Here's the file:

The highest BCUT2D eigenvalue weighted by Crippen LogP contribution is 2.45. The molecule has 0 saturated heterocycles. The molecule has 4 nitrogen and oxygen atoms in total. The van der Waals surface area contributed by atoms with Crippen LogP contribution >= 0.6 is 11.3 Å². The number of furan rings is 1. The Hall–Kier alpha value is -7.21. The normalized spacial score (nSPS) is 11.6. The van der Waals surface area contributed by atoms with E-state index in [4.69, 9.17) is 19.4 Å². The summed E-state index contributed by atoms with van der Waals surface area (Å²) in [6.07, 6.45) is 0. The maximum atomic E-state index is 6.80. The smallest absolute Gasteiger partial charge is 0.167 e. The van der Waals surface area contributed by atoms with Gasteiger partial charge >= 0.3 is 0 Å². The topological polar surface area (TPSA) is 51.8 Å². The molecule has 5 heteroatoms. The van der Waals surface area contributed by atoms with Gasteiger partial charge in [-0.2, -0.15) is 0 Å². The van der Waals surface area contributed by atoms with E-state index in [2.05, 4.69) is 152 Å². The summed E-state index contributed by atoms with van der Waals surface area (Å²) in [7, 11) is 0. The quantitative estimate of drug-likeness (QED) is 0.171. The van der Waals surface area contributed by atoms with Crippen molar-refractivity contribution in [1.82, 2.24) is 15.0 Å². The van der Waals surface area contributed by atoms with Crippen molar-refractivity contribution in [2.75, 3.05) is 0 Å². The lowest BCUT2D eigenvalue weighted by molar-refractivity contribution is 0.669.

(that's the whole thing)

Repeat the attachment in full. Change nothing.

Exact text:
The highest BCUT2D eigenvalue weighted by Crippen LogP contribution is 2.45. The molecule has 0 saturated heterocycles. The molecule has 4 nitrogen and oxygen atoms in total. The van der Waals surface area contributed by atoms with Crippen LogP contribution >= 0.6 is 11.3 Å². The number of furan rings is 1. The Hall–Kier alpha value is -7.21. The normalized spacial score (nSPS) is 11.6. The van der Waals surface area contributed by atoms with E-state index in [4.69, 9.17) is 19.4 Å². The summed E-state index contributed by atoms with van der Waals surface area (Å²) in [6.07, 6.45) is 0. The maximum atomic E-state index is 6.80. The smallest absolute Gasteiger partial charge is 0.167 e. The van der Waals surface area contributed by atoms with Gasteiger partial charge >= 0.3 is 0 Å². The topological polar surface area (TPSA) is 51.8 Å². The molecule has 5 heteroatoms. The van der Waals surface area contributed by atoms with Gasteiger partial charge in [-0.2, -0.15) is 0 Å². The van der Waals surface area contributed by atoms with E-state index in [2.05, 4.69) is 152 Å². The summed E-state index contributed by atoms with van der Waals surface area (Å²) in [7, 11) is 0. The quantitative estimate of drug-likeness (QED) is 0.171. The van der Waals surface area contributed by atoms with Crippen molar-refractivity contribution in [1.82, 2.24) is 15.0 Å². The van der Waals surface area contributed by atoms with Crippen molar-refractivity contribution in [2.75, 3.05) is 0 Å². The lowest BCUT2D eigenvalue weighted by molar-refractivity contribution is 0.669.